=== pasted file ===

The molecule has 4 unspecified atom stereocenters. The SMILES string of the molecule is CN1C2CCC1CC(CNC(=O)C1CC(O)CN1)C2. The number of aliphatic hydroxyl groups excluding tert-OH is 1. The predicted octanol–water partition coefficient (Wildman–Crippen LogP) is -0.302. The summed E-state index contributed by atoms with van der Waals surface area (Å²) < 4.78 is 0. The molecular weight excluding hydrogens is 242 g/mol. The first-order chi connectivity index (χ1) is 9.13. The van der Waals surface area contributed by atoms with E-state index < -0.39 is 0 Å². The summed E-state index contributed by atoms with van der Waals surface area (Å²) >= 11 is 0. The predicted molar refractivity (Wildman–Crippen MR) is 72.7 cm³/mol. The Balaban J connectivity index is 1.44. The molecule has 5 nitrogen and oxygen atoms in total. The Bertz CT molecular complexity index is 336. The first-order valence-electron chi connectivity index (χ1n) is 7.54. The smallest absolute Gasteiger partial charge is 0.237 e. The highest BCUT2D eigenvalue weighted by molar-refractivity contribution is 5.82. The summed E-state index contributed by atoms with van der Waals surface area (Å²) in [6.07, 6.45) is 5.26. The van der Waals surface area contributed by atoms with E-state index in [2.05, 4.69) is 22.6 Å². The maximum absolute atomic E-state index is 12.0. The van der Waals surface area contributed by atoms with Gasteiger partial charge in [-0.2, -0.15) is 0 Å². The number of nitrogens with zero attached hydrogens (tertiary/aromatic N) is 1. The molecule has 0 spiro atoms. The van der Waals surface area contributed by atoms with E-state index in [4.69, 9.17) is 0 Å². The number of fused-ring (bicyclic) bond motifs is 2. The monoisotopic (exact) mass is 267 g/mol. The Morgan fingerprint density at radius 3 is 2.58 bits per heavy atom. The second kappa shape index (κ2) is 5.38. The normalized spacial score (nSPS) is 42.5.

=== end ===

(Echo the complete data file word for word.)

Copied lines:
The molecule has 4 unspecified atom stereocenters. The SMILES string of the molecule is CN1C2CCC1CC(CNC(=O)C1CC(O)CN1)C2. The number of aliphatic hydroxyl groups excluding tert-OH is 1. The predicted octanol–water partition coefficient (Wildman–Crippen LogP) is -0.302. The summed E-state index contributed by atoms with van der Waals surface area (Å²) < 4.78 is 0. The molecular weight excluding hydrogens is 242 g/mol. The first-order chi connectivity index (χ1) is 9.13. The van der Waals surface area contributed by atoms with E-state index < -0.39 is 0 Å². The summed E-state index contributed by atoms with van der Waals surface area (Å²) >= 11 is 0. The predicted molar refractivity (Wildman–Crippen MR) is 72.7 cm³/mol. The Balaban J connectivity index is 1.44. The molecule has 5 nitrogen and oxygen atoms in total. The Bertz CT molecular complexity index is 336. The first-order valence-electron chi connectivity index (χ1n) is 7.54. The smallest absolute Gasteiger partial charge is 0.237 e. The highest BCUT2D eigenvalue weighted by molar-refractivity contribution is 5.82. The summed E-state index contributed by atoms with van der Waals surface area (Å²) in [6.07, 6.45) is 5.26. The van der Waals surface area contributed by atoms with E-state index in [2.05, 4.69) is 22.6 Å². The maximum absolute atomic E-state index is 12.0. The van der Waals surface area contributed by atoms with Gasteiger partial charge in [-0.2, -0.15) is 0 Å². The number of nitrogens with zero attached hydrogens (tertiary/aromatic N) is 1. The molecule has 0 spiro atoms. The van der Waals surface area contributed by atoms with E-state index in [4.69, 9.17) is 0 Å². The number of fused-ring (bicyclic) bond motifs is 2. The monoisotopic (exact) mass is 267 g/mol. The Morgan fingerprint density at radius 3 is 2.58 bits per heavy atom. The second kappa shape index (κ2) is 5.38. The normalized spacial score (nSPS) is 42.5.